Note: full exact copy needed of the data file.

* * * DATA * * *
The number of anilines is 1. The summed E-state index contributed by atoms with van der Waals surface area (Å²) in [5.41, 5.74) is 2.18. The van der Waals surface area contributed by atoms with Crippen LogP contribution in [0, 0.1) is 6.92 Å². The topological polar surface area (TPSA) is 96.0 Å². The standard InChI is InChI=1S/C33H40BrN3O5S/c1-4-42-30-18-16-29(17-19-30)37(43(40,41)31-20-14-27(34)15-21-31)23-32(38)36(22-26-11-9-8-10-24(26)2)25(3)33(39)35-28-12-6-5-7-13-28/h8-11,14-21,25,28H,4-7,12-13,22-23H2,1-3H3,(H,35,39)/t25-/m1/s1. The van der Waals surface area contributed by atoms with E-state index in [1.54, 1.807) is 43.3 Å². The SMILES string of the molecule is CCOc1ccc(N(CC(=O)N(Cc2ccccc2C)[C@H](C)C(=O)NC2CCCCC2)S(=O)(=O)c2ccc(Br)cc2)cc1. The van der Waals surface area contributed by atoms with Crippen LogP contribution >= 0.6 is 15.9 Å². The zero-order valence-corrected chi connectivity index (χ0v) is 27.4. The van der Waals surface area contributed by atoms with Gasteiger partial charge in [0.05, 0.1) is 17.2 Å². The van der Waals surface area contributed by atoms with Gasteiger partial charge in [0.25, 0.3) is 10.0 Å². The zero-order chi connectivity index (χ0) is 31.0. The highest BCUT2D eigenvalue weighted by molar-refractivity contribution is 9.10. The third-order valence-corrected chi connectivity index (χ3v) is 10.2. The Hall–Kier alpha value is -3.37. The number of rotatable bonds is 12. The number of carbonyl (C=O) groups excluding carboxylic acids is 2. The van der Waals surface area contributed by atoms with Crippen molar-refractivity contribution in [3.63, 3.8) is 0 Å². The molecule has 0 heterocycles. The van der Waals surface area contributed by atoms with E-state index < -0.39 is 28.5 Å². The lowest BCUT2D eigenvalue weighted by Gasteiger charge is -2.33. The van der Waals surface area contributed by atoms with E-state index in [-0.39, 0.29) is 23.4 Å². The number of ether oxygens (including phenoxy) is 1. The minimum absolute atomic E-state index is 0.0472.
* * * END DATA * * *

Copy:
The number of anilines is 1. The summed E-state index contributed by atoms with van der Waals surface area (Å²) in [5.41, 5.74) is 2.18. The van der Waals surface area contributed by atoms with Crippen LogP contribution in [0, 0.1) is 6.92 Å². The topological polar surface area (TPSA) is 96.0 Å². The standard InChI is InChI=1S/C33H40BrN3O5S/c1-4-42-30-18-16-29(17-19-30)37(43(40,41)31-20-14-27(34)15-21-31)23-32(38)36(22-26-11-9-8-10-24(26)2)25(3)33(39)35-28-12-6-5-7-13-28/h8-11,14-21,25,28H,4-7,12-13,22-23H2,1-3H3,(H,35,39)/t25-/m1/s1. The van der Waals surface area contributed by atoms with E-state index in [1.54, 1.807) is 43.3 Å². The SMILES string of the molecule is CCOc1ccc(N(CC(=O)N(Cc2ccccc2C)[C@H](C)C(=O)NC2CCCCC2)S(=O)(=O)c2ccc(Br)cc2)cc1. The van der Waals surface area contributed by atoms with Crippen LogP contribution >= 0.6 is 15.9 Å². The zero-order valence-corrected chi connectivity index (χ0v) is 27.4. The van der Waals surface area contributed by atoms with Gasteiger partial charge in [0.05, 0.1) is 17.2 Å². The van der Waals surface area contributed by atoms with Gasteiger partial charge in [0.25, 0.3) is 10.0 Å². The zero-order chi connectivity index (χ0) is 31.0. The highest BCUT2D eigenvalue weighted by molar-refractivity contribution is 9.10. The third-order valence-corrected chi connectivity index (χ3v) is 10.2. The Hall–Kier alpha value is -3.37. The number of rotatable bonds is 12. The number of carbonyl (C=O) groups excluding carboxylic acids is 2. The van der Waals surface area contributed by atoms with Crippen molar-refractivity contribution in [3.63, 3.8) is 0 Å². The molecule has 0 heterocycles. The van der Waals surface area contributed by atoms with E-state index < -0.39 is 28.5 Å². The lowest BCUT2D eigenvalue weighted by Gasteiger charge is -2.33. The van der Waals surface area contributed by atoms with E-state index in [-0.39, 0.29) is 23.4 Å². The number of ether oxygens (including phenoxy) is 1. The minimum absolute atomic E-state index is 0.0472.